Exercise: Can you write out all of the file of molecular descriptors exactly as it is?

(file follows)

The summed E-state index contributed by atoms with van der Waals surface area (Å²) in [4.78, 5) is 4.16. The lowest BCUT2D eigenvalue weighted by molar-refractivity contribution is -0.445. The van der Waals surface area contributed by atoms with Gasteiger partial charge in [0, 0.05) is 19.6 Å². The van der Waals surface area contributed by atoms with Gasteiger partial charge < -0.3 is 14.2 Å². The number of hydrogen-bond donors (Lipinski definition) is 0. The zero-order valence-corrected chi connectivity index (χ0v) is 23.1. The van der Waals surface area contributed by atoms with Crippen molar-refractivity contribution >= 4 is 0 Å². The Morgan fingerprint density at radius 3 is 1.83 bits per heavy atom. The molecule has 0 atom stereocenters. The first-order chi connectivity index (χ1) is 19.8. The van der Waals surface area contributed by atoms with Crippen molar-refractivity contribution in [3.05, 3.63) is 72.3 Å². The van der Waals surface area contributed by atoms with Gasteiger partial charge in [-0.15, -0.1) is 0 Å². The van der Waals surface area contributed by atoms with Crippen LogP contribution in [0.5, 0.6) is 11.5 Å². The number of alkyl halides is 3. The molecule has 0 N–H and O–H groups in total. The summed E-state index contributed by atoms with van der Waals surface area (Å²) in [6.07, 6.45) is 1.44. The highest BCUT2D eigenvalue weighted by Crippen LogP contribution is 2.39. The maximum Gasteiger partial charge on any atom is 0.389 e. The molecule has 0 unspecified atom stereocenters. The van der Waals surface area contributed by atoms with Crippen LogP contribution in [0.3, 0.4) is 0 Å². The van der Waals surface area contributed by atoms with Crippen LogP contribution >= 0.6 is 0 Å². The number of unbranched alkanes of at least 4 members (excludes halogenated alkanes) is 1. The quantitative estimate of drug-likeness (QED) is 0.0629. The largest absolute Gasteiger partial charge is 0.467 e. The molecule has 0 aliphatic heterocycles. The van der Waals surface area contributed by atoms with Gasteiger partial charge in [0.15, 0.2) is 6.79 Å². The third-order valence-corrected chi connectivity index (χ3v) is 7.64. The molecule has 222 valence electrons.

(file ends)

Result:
The summed E-state index contributed by atoms with van der Waals surface area (Å²) in [4.78, 5) is 4.16. The lowest BCUT2D eigenvalue weighted by molar-refractivity contribution is -0.445. The van der Waals surface area contributed by atoms with Gasteiger partial charge in [0, 0.05) is 19.6 Å². The van der Waals surface area contributed by atoms with Gasteiger partial charge < -0.3 is 14.2 Å². The number of hydrogen-bond donors (Lipinski definition) is 0. The zero-order valence-corrected chi connectivity index (χ0v) is 23.1. The van der Waals surface area contributed by atoms with Crippen molar-refractivity contribution >= 4 is 0 Å². The Morgan fingerprint density at radius 3 is 1.83 bits per heavy atom. The molecule has 0 atom stereocenters. The first-order chi connectivity index (χ1) is 19.8. The van der Waals surface area contributed by atoms with Crippen molar-refractivity contribution in [3.05, 3.63) is 72.3 Å². The van der Waals surface area contributed by atoms with Gasteiger partial charge in [-0.15, -0.1) is 0 Å². The van der Waals surface area contributed by atoms with Crippen LogP contribution in [0.5, 0.6) is 11.5 Å². The number of alkyl halides is 3. The molecule has 0 N–H and O–H groups in total. The summed E-state index contributed by atoms with van der Waals surface area (Å²) in [6.07, 6.45) is 1.44. The highest BCUT2D eigenvalue weighted by Crippen LogP contribution is 2.39. The maximum Gasteiger partial charge on any atom is 0.389 e. The molecule has 0 unspecified atom stereocenters. The van der Waals surface area contributed by atoms with Crippen LogP contribution in [0.3, 0.4) is 0 Å². The van der Waals surface area contributed by atoms with Crippen LogP contribution >= 0.6 is 0 Å². The number of unbranched alkanes of at least 4 members (excludes halogenated alkanes) is 1. The quantitative estimate of drug-likeness (QED) is 0.0629. The largest absolute Gasteiger partial charge is 0.467 e. The molecule has 0 aliphatic heterocycles. The van der Waals surface area contributed by atoms with Gasteiger partial charge in [0.15, 0.2) is 6.79 Å². The third-order valence-corrected chi connectivity index (χ3v) is 7.64. The molecule has 222 valence electrons.